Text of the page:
To many of us, a trip to the grocery store is simply a matter of finding the time in our schedule to jump in the car and drive a few miles.
But that grocery trip presents big challenges to many of the people who live in Flint, where supermarkets are shutting down left and right.
The city lost two Kroger stores and a Meijer within eight months.
And with about half of the city’s residents living below the poverty line, many can’t afford to get a car to drive to the suburbs for fresh, healthy food.
Ed Benning and his team at the Flint Mass Transportation Authority wanted to help residents get to those grocery stores that are still open.
They put together “Ride to Groceries,” a special bus to take shoppers to grocery stores.
Benning tells us that with so many stores closing, many Flint residents are stuck in a food desert.
MTA adjusted bus routes as it heard stores were closing to try to give riders more access to the remaining supermarkets, but Benning says it became clear a larger change was necessary to really address the issue.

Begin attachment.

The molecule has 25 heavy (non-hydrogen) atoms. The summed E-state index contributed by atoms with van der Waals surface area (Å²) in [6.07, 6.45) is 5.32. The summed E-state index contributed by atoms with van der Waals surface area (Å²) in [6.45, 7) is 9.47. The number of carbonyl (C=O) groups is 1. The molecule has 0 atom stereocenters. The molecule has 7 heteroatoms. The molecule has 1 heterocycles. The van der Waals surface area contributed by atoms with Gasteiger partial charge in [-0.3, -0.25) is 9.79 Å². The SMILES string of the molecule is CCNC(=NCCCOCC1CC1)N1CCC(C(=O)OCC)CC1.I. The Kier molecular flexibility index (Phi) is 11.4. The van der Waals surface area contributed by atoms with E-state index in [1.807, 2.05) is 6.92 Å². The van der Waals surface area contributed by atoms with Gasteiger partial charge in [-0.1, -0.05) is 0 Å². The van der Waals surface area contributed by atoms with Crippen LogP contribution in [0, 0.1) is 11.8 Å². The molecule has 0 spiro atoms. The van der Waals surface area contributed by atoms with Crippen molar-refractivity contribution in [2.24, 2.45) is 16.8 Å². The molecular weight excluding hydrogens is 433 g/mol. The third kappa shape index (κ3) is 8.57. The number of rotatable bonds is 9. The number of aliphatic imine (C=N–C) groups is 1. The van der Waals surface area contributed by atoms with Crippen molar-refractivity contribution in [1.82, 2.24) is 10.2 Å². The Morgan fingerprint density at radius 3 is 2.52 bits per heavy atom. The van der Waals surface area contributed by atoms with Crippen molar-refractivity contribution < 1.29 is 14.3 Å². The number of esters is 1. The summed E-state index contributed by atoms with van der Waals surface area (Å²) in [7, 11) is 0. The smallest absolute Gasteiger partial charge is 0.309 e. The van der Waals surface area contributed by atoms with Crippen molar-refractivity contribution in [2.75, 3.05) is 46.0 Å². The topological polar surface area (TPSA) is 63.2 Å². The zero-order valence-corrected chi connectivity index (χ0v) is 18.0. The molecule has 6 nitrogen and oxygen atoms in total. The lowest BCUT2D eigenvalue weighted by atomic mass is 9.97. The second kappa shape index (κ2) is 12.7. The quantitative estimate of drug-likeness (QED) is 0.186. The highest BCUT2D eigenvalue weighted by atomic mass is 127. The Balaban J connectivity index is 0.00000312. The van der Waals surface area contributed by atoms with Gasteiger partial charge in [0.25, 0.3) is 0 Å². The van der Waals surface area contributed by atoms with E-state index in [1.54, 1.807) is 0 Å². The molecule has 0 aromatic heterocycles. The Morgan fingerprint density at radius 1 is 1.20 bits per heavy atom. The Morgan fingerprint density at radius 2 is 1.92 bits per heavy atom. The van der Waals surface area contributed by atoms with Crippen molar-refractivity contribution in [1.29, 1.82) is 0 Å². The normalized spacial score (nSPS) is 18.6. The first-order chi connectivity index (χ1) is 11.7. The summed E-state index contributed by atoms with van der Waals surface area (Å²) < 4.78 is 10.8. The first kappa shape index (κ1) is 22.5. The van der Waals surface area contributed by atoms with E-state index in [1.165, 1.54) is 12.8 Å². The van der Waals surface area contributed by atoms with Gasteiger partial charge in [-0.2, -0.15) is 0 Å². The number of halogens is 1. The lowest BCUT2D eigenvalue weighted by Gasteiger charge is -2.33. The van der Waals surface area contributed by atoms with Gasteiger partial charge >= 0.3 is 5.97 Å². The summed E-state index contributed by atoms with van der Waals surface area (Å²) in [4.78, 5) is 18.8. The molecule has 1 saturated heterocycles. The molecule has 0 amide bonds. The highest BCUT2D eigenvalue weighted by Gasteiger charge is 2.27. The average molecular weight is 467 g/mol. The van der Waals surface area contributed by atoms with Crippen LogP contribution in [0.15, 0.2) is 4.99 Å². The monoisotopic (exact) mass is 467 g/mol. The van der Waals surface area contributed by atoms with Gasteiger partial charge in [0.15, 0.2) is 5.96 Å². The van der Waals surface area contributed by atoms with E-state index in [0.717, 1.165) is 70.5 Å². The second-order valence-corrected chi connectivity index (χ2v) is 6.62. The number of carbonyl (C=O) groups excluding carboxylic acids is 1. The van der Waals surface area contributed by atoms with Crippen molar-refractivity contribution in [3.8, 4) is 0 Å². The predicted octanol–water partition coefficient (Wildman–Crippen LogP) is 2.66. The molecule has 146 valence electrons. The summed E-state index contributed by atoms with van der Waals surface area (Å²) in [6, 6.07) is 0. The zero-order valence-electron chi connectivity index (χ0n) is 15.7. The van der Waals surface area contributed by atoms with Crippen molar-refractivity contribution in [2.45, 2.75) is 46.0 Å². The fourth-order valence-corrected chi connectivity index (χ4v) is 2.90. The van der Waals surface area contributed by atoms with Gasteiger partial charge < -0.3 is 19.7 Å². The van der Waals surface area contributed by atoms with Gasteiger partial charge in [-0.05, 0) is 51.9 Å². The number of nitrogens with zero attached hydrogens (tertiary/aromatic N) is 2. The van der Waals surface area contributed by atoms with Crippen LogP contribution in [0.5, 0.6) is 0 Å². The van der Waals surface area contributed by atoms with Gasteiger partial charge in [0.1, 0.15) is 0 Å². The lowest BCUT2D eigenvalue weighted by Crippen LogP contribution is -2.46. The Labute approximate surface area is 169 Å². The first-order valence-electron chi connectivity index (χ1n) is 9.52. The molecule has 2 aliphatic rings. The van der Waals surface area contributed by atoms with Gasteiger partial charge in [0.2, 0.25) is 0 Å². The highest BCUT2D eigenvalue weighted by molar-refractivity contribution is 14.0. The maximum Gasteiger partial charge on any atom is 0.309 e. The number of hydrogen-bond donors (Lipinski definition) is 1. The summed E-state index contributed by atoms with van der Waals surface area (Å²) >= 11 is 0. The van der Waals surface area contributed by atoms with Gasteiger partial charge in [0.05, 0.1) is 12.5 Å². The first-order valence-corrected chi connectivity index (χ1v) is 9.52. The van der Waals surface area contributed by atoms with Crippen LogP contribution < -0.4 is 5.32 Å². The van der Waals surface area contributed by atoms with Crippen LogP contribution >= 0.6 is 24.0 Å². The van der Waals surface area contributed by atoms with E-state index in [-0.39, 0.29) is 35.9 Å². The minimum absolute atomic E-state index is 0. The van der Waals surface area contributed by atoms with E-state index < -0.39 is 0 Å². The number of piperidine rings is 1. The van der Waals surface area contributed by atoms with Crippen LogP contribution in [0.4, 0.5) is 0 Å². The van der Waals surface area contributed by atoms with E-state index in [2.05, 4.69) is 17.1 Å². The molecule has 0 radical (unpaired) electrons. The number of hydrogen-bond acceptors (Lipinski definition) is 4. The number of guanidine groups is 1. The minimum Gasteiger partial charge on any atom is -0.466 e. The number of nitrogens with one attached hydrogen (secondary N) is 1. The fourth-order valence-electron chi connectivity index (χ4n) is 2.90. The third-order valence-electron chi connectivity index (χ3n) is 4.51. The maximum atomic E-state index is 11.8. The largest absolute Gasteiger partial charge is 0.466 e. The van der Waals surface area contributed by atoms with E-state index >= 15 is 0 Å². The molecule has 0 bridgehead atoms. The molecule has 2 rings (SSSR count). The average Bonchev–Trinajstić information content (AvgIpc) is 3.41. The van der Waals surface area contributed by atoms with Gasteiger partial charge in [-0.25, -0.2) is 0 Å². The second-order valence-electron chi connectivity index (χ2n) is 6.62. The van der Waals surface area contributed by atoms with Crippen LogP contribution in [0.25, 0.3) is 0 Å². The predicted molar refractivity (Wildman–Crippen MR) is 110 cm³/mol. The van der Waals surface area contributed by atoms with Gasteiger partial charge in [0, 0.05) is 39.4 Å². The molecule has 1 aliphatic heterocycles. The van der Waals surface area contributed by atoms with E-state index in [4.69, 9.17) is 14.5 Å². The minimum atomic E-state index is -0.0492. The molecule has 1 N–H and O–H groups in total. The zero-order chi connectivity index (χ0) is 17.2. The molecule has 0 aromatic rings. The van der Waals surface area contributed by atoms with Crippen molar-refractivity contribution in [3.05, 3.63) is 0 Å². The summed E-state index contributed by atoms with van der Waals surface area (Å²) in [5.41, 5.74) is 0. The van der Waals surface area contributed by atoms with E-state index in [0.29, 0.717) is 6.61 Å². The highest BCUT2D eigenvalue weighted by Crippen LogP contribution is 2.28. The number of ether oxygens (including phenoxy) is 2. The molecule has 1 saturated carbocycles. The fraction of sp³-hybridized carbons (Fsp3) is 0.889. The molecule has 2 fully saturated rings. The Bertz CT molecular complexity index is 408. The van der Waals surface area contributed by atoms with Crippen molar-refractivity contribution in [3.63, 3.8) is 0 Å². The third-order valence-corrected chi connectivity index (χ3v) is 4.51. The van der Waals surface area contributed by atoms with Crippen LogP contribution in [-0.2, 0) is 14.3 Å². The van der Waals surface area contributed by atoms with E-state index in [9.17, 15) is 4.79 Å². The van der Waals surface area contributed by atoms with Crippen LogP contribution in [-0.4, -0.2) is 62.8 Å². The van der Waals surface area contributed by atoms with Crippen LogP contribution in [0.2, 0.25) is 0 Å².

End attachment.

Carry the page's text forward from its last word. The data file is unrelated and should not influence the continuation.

“Once the announcement came out about Kroger, I pulled staff together and said, you know, we need to do something because these people have no way to get groceries,” he says.
When they started Ride to Groceries, the service ran from 9 a.m. to 2 p.m. on weekdays and traveled between the remaining Kroger on the northeast side of the city and the Walmart on the southeast side.
The schedule was recently adjusted, and now the bus runs 9 a.m. to 7 p.m. Monday through Saturday.
Benning tells us MTA noticed many people were riding to the grocery store every day because they had a hard time carrying enough groceries on the bus. MTA now offers a call-in service, and will drive individuals straight from their house to the store and back.
Information about MTA and the Ride to Groceries program including service hours and cost of service can be found on their website.
Ed Benning tells us more about Ride to Groceries and how MTA hopes to continue improving the service in our conversation above.